However, these definitions introduce serious problems - so serious
that we must reject them as being terminally flawed.
Alleles should broadly map onto the idea of Mendelian
factors. Neither the strength of the selection pressure on them
nor their frequencies are relevant to this.
The key insight of Williams - that genes are informational - is very
At first glance some may regard this idea as trivially wrong.
Organisms inherit more than just information from their ancestors.
They inherit geographical location, their ecosystem, pathogens,
grandfather clocks, traditions - and all manner of other things.
However, if you look across multiple generations and ask what
actually persists over extended periods of time, the answer is
almost always some kind of digital information.
Grandfather clocks disintegrate, but digital patterns can live
forever. Digital information can be backed up and copied. It is
therefore potentially immortal - it can evade entropy and death. No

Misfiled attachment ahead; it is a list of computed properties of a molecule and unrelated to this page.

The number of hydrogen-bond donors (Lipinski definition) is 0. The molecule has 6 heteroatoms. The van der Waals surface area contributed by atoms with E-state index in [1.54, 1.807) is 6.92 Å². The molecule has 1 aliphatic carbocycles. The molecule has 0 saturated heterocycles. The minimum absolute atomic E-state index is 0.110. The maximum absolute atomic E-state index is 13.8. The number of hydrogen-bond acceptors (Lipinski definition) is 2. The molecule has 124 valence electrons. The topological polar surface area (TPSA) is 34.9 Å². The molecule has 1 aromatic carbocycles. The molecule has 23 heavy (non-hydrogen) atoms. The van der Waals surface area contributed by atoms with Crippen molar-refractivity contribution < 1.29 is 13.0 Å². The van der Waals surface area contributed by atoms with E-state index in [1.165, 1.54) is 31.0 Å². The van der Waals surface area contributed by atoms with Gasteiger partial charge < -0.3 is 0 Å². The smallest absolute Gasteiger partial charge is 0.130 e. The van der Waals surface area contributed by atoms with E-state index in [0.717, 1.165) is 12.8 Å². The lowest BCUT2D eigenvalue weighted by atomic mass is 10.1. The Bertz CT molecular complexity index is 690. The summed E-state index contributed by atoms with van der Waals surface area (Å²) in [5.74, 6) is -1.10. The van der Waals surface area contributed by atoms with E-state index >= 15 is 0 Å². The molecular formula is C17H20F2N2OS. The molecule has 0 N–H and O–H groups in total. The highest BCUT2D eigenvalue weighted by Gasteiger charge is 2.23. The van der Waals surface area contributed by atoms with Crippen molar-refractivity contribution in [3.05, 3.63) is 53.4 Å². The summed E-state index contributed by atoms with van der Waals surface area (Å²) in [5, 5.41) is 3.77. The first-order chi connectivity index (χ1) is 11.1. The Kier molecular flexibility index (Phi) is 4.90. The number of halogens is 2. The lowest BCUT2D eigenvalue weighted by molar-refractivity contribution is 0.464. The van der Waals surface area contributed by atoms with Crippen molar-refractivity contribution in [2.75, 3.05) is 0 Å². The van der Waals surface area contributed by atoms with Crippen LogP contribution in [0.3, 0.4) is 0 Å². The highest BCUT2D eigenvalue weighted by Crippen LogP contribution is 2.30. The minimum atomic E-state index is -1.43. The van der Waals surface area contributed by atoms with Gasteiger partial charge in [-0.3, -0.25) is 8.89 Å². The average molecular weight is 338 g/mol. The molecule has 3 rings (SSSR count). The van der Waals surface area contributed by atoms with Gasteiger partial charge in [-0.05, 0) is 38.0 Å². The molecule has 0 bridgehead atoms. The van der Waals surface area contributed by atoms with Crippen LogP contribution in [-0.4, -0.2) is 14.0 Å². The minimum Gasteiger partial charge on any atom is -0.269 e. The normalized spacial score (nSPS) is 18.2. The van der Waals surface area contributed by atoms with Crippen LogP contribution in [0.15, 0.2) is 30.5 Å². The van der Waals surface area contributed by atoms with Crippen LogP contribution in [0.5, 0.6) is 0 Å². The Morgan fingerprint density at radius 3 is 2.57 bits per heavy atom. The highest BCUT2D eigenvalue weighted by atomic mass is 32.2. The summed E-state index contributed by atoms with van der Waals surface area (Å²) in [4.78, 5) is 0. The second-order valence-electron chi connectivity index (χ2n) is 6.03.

physical object can do the same. What evolves and changes over time is,
at its base, informational in nature.
Phenotypes may appear to persist overtime - however, they do
so as a consequence of the persistence of genetic information.
Dawkins originally used the term "gene" to refer to these persistent
informational entities. However, after a while, he came to regard the
term "gene" as too heavily overloaded - and so adopted the term
David Hull also began to use the term "replicator" in this context.
Hull defined a replicator as: "an entity that passes on its structure
largely intact in successive generations" - Hull, 1988.
Unfortunately, the actual condition for an information
carrying substrate to support an evolutionary process is that it is
capable of sustaining information transfer across multiple
generations. How much of its "structure" remains "largely intact" in